I’m a writer and Knox Fellow at Harvard where I’m completing a Master’s in East Asian Studies.
I grew up between London and Southeast Asia and my research explores Sinitic languages and pluralistic Chinese influence beyond the mainland.
Most recently, I’ve been exploring Shanghai where I wrote about geo-political trends and foreign direct investment in Asia. Right this second, I’m based in Boston.
I spent the last four summers getting lost in China and Southeast Asia documenting the effects of mass urbanisation on landscapes and linguistics. Travelling on trains, bikes, buses and donkeys, I wrote a series of investigative articles on the CCP’s efforts to build 220 cities over the next 15 years.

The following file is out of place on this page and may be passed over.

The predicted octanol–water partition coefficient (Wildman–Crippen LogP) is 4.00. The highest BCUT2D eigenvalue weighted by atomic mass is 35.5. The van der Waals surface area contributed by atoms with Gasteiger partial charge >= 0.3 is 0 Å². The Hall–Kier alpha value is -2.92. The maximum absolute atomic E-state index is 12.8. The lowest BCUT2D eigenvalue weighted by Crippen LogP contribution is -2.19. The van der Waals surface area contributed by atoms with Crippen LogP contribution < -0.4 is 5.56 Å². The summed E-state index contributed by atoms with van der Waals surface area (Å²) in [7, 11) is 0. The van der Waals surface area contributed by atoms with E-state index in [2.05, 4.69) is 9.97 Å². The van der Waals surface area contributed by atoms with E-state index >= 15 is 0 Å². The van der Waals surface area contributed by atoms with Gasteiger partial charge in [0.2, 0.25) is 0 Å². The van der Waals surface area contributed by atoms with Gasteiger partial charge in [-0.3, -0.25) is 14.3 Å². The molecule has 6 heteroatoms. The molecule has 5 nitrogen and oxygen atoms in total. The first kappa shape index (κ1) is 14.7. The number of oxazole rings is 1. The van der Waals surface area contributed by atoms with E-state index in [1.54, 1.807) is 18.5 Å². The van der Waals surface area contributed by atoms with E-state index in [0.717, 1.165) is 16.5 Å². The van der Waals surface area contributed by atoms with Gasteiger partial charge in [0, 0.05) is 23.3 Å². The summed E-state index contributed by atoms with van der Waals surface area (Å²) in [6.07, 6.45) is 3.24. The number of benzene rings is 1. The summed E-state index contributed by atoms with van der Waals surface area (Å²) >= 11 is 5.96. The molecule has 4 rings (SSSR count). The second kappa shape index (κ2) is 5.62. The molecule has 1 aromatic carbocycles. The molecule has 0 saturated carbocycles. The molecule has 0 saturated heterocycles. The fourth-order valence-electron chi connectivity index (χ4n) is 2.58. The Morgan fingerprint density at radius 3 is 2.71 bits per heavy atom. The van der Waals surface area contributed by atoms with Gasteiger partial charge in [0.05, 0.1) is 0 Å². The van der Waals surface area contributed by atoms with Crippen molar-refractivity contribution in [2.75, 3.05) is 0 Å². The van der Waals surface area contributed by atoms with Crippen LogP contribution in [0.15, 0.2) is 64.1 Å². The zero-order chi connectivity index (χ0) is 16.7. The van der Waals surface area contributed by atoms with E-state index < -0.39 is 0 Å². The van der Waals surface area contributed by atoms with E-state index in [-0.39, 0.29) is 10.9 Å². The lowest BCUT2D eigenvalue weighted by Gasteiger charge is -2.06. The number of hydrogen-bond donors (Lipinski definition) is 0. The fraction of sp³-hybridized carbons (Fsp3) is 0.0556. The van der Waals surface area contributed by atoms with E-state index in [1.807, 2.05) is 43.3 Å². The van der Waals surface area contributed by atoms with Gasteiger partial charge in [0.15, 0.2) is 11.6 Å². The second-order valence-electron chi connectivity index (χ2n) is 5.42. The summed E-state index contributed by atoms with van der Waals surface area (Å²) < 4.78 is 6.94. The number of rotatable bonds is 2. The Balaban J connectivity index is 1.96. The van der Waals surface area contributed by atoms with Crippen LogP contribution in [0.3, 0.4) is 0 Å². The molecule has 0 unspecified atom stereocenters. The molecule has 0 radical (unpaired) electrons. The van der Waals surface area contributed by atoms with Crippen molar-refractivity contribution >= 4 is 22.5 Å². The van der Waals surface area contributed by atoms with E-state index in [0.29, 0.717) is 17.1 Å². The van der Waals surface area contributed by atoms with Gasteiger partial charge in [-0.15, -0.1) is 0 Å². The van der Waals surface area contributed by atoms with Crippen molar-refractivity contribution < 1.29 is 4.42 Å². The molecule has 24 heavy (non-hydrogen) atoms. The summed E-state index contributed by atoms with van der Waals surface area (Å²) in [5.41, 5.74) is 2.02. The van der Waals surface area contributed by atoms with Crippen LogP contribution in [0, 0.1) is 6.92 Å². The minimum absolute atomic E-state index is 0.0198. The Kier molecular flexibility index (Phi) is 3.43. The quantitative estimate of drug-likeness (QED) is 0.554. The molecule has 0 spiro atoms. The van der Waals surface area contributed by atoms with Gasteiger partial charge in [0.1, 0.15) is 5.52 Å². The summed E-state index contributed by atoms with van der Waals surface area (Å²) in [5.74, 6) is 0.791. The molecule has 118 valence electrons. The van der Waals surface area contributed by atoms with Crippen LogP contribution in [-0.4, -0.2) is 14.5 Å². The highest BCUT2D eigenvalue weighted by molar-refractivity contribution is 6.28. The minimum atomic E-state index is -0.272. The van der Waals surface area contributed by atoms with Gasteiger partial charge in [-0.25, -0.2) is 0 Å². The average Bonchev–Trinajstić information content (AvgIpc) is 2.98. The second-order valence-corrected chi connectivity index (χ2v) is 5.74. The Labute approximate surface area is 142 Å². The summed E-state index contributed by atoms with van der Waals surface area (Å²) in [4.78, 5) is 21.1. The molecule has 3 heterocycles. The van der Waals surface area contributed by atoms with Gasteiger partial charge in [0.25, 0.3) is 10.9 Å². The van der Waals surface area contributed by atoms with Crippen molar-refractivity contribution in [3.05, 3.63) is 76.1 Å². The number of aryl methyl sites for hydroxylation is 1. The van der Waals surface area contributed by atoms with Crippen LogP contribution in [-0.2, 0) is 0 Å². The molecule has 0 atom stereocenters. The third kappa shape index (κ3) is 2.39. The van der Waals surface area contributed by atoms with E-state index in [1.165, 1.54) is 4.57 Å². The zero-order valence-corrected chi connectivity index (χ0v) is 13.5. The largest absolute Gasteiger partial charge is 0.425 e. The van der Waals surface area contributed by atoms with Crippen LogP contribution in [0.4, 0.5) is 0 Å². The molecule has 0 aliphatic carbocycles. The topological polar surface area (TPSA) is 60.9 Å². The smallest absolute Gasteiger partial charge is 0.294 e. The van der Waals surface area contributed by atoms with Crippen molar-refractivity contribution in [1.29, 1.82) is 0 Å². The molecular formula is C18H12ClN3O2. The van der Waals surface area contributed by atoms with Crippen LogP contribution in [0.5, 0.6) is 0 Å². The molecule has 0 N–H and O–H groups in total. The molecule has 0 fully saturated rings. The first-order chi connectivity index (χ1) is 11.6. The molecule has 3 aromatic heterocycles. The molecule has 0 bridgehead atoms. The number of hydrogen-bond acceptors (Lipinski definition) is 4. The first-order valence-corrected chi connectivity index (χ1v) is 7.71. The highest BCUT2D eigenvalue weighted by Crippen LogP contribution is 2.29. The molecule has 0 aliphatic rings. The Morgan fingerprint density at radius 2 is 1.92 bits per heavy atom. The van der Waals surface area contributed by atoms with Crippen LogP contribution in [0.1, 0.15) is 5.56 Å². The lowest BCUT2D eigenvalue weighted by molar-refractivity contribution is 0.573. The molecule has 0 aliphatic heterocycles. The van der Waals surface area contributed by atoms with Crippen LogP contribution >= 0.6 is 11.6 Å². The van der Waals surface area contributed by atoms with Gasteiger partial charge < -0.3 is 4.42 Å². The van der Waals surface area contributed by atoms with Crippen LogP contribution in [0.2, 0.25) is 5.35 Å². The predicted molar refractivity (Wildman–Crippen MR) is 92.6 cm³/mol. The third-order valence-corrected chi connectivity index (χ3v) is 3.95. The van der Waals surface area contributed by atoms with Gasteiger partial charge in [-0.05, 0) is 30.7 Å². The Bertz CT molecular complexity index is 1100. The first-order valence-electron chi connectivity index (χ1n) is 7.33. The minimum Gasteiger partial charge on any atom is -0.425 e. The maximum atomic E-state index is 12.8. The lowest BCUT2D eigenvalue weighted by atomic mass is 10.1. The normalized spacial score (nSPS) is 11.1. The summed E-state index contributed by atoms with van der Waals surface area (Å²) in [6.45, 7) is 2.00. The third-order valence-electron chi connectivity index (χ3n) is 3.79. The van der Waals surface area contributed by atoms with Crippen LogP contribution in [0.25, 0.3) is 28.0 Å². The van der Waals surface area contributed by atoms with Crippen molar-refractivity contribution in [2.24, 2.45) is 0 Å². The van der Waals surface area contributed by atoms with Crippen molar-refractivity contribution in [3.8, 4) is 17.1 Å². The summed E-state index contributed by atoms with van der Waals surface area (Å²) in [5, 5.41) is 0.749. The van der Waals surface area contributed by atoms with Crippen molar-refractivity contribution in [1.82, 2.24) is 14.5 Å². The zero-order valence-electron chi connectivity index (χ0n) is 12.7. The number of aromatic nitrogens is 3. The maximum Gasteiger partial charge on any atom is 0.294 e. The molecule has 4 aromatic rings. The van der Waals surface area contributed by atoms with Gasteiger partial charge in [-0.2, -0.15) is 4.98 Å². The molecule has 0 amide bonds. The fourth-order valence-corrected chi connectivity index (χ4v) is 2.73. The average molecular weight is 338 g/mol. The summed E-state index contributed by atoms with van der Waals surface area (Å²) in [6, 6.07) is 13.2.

I graduated from Oxford University where I studied English literature, edited Isis magazine, the oldest student publication in the UK, and launched the first digital weekly edition in its 121-year history.
I spend a lot of time curating cross-cultural lectures, debates, film screenings and exhibitions. In 2010, I founded the Flying Angels Summer School – an arts and literacy programme which runs in Lusaka, Zambia.
Collaborating with the Frontline Club, I helped direct Grapevine – an events organisation for young journalists. I’ve also hosted various events with Modern Art Oxford, including the Oxford premier of Alison Klayman’s documentary ‘Ai Weiwei: Never Sorry’.
I’m currently working on a literary and visual project called Effigies – with a book and two short films in the offing.
I also spend a lot of time thinking about digital publishing, new media, detective fiction, technology, social entrepreneurship, urbanisation, linguistics, and food.Follow @rchoongwilkins